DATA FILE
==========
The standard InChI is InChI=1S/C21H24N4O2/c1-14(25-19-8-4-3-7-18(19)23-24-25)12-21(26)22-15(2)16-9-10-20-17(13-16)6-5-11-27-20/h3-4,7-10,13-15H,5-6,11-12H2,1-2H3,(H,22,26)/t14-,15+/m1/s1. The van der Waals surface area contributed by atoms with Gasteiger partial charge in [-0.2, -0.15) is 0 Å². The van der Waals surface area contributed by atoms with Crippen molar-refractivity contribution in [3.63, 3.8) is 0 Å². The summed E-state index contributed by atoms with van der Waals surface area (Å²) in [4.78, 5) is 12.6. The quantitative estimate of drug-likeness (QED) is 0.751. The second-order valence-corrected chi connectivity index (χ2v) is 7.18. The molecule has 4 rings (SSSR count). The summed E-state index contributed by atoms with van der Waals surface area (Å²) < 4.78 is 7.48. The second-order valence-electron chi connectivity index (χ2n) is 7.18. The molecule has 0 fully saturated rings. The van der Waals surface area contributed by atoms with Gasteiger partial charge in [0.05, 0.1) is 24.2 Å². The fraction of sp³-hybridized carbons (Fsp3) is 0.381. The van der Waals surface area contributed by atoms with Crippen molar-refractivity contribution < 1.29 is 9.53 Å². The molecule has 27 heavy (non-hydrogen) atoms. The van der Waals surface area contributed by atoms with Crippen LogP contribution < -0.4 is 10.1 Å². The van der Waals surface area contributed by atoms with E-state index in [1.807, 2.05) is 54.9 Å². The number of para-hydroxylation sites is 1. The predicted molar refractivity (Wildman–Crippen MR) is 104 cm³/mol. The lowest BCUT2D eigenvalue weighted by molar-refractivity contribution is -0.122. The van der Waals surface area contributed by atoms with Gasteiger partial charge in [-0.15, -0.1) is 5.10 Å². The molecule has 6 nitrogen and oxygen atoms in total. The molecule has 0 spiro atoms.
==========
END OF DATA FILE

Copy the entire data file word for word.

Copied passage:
The standard InChI is InChI=1S/C21H24N4O2/c1-14(25-19-8-4-3-7-18(19)23-24-25)12-21(26)22-15(2)16-9-10-20-17(13-16)6-5-11-27-20/h3-4,7-10,13-15H,5-6,11-12H2,1-2H3,(H,22,26)/t14-,15+/m1/s1. The van der Waals surface area contributed by atoms with Gasteiger partial charge in [-0.2, -0.15) is 0 Å². The van der Waals surface area contributed by atoms with Crippen molar-refractivity contribution in [3.63, 3.8) is 0 Å². The summed E-state index contributed by atoms with van der Waals surface area (Å²) in [4.78, 5) is 12.6. The quantitative estimate of drug-likeness (QED) is 0.751. The second-order valence-corrected chi connectivity index (χ2v) is 7.18. The molecule has 4 rings (SSSR count). The summed E-state index contributed by atoms with van der Waals surface area (Å²) < 4.78 is 7.48. The second-order valence-electron chi connectivity index (χ2n) is 7.18. The molecule has 0 fully saturated rings. The van der Waals surface area contributed by atoms with Gasteiger partial charge in [0.05, 0.1) is 24.2 Å². The fraction of sp³-hybridized carbons (Fsp3) is 0.381. The van der Waals surface area contributed by atoms with Crippen molar-refractivity contribution < 1.29 is 9.53 Å². The molecule has 27 heavy (non-hydrogen) atoms. The van der Waals surface area contributed by atoms with Crippen LogP contribution < -0.4 is 10.1 Å². The van der Waals surface area contributed by atoms with E-state index in [1.807, 2.05) is 54.9 Å². The number of para-hydroxylation sites is 1. The predicted molar refractivity (Wildman–Crippen MR) is 104 cm³/mol. The lowest BCUT2D eigenvalue weighted by molar-refractivity contribution is -0.122. The van der Waals surface area contributed by atoms with Gasteiger partial charge in [-0.15, -0.1) is 5.10 Å². The molecule has 6 nitrogen and oxygen atoms in total. The molecule has 0 spiro atoms.